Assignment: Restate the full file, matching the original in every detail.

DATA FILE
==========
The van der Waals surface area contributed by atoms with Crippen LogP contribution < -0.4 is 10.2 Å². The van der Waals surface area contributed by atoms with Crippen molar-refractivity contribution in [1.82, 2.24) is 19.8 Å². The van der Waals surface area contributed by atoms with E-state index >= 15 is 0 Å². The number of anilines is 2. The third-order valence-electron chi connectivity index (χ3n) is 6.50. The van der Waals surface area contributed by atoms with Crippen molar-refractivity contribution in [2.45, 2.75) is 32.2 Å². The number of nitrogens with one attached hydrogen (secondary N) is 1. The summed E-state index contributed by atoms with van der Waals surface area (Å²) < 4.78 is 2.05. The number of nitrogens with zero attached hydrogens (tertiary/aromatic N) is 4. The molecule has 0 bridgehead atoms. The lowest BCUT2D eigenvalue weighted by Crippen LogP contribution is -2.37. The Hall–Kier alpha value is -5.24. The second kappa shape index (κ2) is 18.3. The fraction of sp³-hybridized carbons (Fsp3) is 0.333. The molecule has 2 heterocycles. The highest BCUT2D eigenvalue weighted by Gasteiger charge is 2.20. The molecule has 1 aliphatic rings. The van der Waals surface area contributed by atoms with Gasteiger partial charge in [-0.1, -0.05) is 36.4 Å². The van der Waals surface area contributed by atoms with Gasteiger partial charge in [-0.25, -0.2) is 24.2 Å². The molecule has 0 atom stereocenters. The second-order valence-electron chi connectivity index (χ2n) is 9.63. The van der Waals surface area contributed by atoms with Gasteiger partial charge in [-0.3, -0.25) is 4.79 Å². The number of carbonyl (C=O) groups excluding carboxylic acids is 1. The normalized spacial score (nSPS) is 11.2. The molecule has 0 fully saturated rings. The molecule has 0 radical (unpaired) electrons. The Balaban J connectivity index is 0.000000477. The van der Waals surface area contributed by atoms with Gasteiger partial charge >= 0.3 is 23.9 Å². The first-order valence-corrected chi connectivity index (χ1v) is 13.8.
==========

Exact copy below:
The van der Waals surface area contributed by atoms with Crippen LogP contribution < -0.4 is 10.2 Å². The van der Waals surface area contributed by atoms with Crippen molar-refractivity contribution in [1.82, 2.24) is 19.8 Å². The van der Waals surface area contributed by atoms with E-state index >= 15 is 0 Å². The number of anilines is 2. The third-order valence-electron chi connectivity index (χ3n) is 6.50. The van der Waals surface area contributed by atoms with Crippen molar-refractivity contribution in [2.45, 2.75) is 32.2 Å². The number of nitrogens with one attached hydrogen (secondary N) is 1. The summed E-state index contributed by atoms with van der Waals surface area (Å²) < 4.78 is 2.05. The number of nitrogens with zero attached hydrogens (tertiary/aromatic N) is 4. The molecule has 0 bridgehead atoms. The lowest BCUT2D eigenvalue weighted by Crippen LogP contribution is -2.37. The Hall–Kier alpha value is -5.24. The second kappa shape index (κ2) is 18.3. The fraction of sp³-hybridized carbons (Fsp3) is 0.333. The molecule has 2 heterocycles. The highest BCUT2D eigenvalue weighted by Gasteiger charge is 2.20. The molecule has 1 aliphatic rings. The van der Waals surface area contributed by atoms with Gasteiger partial charge in [-0.1, -0.05) is 36.4 Å². The van der Waals surface area contributed by atoms with Gasteiger partial charge in [-0.25, -0.2) is 24.2 Å². The molecule has 0 atom stereocenters. The second-order valence-electron chi connectivity index (χ2n) is 9.63. The van der Waals surface area contributed by atoms with Gasteiger partial charge in [-0.3, -0.25) is 4.79 Å². The number of carbonyl (C=O) groups excluding carboxylic acids is 1. The normalized spacial score (nSPS) is 11.2. The molecule has 0 fully saturated rings. The molecule has 0 radical (unpaired) electrons. The Balaban J connectivity index is 0.000000477. The van der Waals surface area contributed by atoms with Gasteiger partial charge >= 0.3 is 23.9 Å². The first-order valence-corrected chi connectivity index (χ1v) is 13.8.